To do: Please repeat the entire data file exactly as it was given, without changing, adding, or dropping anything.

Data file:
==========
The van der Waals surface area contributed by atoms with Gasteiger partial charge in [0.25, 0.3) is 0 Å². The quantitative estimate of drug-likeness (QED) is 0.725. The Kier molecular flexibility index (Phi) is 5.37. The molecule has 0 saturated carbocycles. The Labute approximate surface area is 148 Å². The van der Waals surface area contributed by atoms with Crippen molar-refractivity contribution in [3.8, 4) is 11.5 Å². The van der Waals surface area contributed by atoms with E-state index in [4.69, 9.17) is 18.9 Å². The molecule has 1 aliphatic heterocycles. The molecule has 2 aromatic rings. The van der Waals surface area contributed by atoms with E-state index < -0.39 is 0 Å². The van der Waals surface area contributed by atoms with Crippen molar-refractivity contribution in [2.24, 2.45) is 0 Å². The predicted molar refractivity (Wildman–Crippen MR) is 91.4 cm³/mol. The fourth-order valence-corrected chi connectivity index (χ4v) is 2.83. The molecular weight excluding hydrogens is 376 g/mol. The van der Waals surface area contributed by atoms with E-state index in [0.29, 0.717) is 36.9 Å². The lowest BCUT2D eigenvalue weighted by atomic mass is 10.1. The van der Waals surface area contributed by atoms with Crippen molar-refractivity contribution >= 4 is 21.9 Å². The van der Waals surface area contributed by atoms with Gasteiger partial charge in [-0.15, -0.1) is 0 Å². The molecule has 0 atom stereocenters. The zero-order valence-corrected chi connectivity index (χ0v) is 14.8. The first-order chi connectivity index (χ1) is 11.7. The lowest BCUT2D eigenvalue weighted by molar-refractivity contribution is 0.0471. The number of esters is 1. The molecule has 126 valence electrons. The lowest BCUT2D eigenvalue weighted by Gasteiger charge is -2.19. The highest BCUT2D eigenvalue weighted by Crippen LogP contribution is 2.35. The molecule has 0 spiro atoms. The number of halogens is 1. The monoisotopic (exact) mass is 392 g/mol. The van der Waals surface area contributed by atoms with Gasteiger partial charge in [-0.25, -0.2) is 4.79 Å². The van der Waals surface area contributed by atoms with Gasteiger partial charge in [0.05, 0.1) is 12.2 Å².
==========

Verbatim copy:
The van der Waals surface area contributed by atoms with Gasteiger partial charge in [0.25, 0.3) is 0 Å². The quantitative estimate of drug-likeness (QED) is 0.725. The Kier molecular flexibility index (Phi) is 5.37. The molecule has 0 saturated carbocycles. The Labute approximate surface area is 148 Å². The van der Waals surface area contributed by atoms with Crippen molar-refractivity contribution in [3.8, 4) is 11.5 Å². The van der Waals surface area contributed by atoms with E-state index in [4.69, 9.17) is 18.9 Å². The molecule has 1 aliphatic heterocycles. The molecule has 2 aromatic rings. The van der Waals surface area contributed by atoms with E-state index < -0.39 is 0 Å². The van der Waals surface area contributed by atoms with Crippen molar-refractivity contribution in [2.24, 2.45) is 0 Å². The predicted molar refractivity (Wildman–Crippen MR) is 91.4 cm³/mol. The fourth-order valence-corrected chi connectivity index (χ4v) is 2.83. The molecular weight excluding hydrogens is 376 g/mol. The van der Waals surface area contributed by atoms with E-state index in [0.29, 0.717) is 36.9 Å². The lowest BCUT2D eigenvalue weighted by atomic mass is 10.1. The van der Waals surface area contributed by atoms with Crippen molar-refractivity contribution >= 4 is 21.9 Å². The van der Waals surface area contributed by atoms with Gasteiger partial charge in [-0.15, -0.1) is 0 Å². The molecule has 0 atom stereocenters. The zero-order valence-corrected chi connectivity index (χ0v) is 14.8. The first-order chi connectivity index (χ1) is 11.7. The lowest BCUT2D eigenvalue weighted by molar-refractivity contribution is 0.0471. The number of esters is 1. The molecule has 126 valence electrons. The lowest BCUT2D eigenvalue weighted by Gasteiger charge is -2.19. The highest BCUT2D eigenvalue weighted by Crippen LogP contribution is 2.35. The molecule has 0 spiro atoms. The number of halogens is 1. The monoisotopic (exact) mass is 392 g/mol. The van der Waals surface area contributed by atoms with Gasteiger partial charge in [-0.25, -0.2) is 4.79 Å². The van der Waals surface area contributed by atoms with Gasteiger partial charge in [0.05, 0.1) is 12.2 Å².